Iowa Blazes Trail for Marijuana Acceptance Through $150K T-shirt Settlement
This morning, more than three years after their filing of a lawsuit against Iowa State University, former students Paul Gerlich and Erin Furleigh must have woken on quite a high. Yesterday, the State Appeal Board voted to pay the two $150,000 in damages stemming from their assertion that the institution violated their rights in banning T-shirts that include its logo and mascot and a cannabis leaf. The garments had served as means for them and peers to draw attention to their National Organization for the Reform of Marijuana Legislation (NORML) chapter.
Marijuana has proven an intense topic in the Hawkeye State as of late, particularly through discussions of its medicinal value. Yesterday’s partial settlement announcement touched on recreational use of the drug, but, more importantly, it addressed the legality of trying to protect and promote a brand through the supposed suppression of that which potentially damages the said possession. In bringing the higher learning destination to court, Gerlich and Furleigh ended up gaining three victories against the site, with the latest triumph joining a 2016 ruling by U.S. District Judge James Gritzner that declared Iowa State University violated their constitutional rights in forbidding them from using its symbols to publicize pot use, especially since NORML, as a recognized student group, has permission to use school trademarks and a June-issued 8th U.S. District Circuit Court of Appeals ruling that said the institution had committed what the Associated Press dubbed “viewpoint discrimination” in opposing the then-registrants’ political message.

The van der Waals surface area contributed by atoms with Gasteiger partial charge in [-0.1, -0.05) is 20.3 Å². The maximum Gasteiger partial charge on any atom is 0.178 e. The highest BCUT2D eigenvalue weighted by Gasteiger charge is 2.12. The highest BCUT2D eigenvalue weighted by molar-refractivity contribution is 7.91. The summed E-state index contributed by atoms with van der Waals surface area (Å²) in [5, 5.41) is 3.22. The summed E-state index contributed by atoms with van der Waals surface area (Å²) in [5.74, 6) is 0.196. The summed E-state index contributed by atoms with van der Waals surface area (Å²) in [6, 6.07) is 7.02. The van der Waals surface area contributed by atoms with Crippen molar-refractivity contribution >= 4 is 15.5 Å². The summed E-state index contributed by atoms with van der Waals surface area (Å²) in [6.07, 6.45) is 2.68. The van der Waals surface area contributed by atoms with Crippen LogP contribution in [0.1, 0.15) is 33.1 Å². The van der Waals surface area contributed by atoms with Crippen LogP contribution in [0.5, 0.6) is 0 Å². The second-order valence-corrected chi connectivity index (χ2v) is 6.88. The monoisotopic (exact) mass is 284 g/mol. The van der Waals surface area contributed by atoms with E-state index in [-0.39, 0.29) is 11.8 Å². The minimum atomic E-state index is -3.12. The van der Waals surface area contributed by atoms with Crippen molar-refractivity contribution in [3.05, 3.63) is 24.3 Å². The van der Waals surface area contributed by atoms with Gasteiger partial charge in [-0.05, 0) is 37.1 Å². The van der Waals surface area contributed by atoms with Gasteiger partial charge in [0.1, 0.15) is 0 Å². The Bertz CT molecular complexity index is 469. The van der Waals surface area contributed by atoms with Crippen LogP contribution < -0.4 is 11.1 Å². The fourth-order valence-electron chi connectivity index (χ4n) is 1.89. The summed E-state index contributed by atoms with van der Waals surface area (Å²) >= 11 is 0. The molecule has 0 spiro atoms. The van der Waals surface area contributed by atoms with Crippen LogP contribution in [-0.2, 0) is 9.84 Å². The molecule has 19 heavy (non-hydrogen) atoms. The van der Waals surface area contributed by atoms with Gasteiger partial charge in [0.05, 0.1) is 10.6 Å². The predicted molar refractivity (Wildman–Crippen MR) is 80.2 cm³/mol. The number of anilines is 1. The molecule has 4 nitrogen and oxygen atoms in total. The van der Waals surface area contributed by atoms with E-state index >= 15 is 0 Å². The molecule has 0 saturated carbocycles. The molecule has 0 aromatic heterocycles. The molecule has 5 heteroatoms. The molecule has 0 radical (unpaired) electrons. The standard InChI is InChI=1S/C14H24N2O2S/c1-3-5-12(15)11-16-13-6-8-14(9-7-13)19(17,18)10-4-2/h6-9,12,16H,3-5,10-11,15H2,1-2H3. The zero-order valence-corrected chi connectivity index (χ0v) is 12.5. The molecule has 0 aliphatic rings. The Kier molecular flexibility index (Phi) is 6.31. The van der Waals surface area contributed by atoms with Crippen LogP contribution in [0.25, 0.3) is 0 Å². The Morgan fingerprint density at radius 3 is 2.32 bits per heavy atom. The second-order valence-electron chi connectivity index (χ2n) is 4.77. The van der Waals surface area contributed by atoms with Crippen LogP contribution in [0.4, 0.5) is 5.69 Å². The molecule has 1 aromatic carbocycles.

The financial cost of the whole matter includes $193,000 in appellate attorney fees to law firms that represented the victorious plaintiffs, a sum that, like the payout to them, will come from the state’s general budget. Since Gritzner will soon determine trial costs accrued in the matter, Iowa State University, whose spokesman, John McCarroll, has said it will use the verdict to guide future trademark matters, figures to irk a few taxpayers, who, according to the AP account, will foot the bill.
The entire case has its roots in a November 2012 Des Moines Register article on the group’s fight to legalize marijuana, with the members’ shirt bearing the aforementioned logo, mascot and leaf and the declaration that “Freedom is NORML at ISU.” Soon after then-Governor Terry Branstad desired to know whether the pro-weed platform had gained ground through the university’s assistance, administrators cracked down on the use of logos on shirts that depict “drugs and drug paraphernalia that are illegal or unhealthful.” That alteration landed their employer in court and ultimately led lead attorney Robert Corn-Revere to declare “Any time you have courts uphold your constitutional rights when you are challenging state authority, that’s what’s really important.” The plaintiffs’ counselor also tabbed the verdict “an unambiguous win for our clients and for the First Amendment and for an understanding that violating people’s rights isn’t free,” adding “One reason we urge universities to settle early is to avoid these kinds of expenses.”
That final thought is a pretty powerful one, especially, and I mean no harm here, when we live in such litigious times. In other words, the legal system will certainly hear more arguments about the complete legalization of marijuana, but, as the Iowa State University case proves, it already has an unwavering comprehension of the proper exercise of rights regardless of what the debated topic is. Therefore, this registers more as a victory for upholders of free speech (Iowa State must allow the NORML group to produce garments that feature marijuana) than it does for pot advocates, but the current collegiate and alumni just might end up being trailblazers for their cause, too.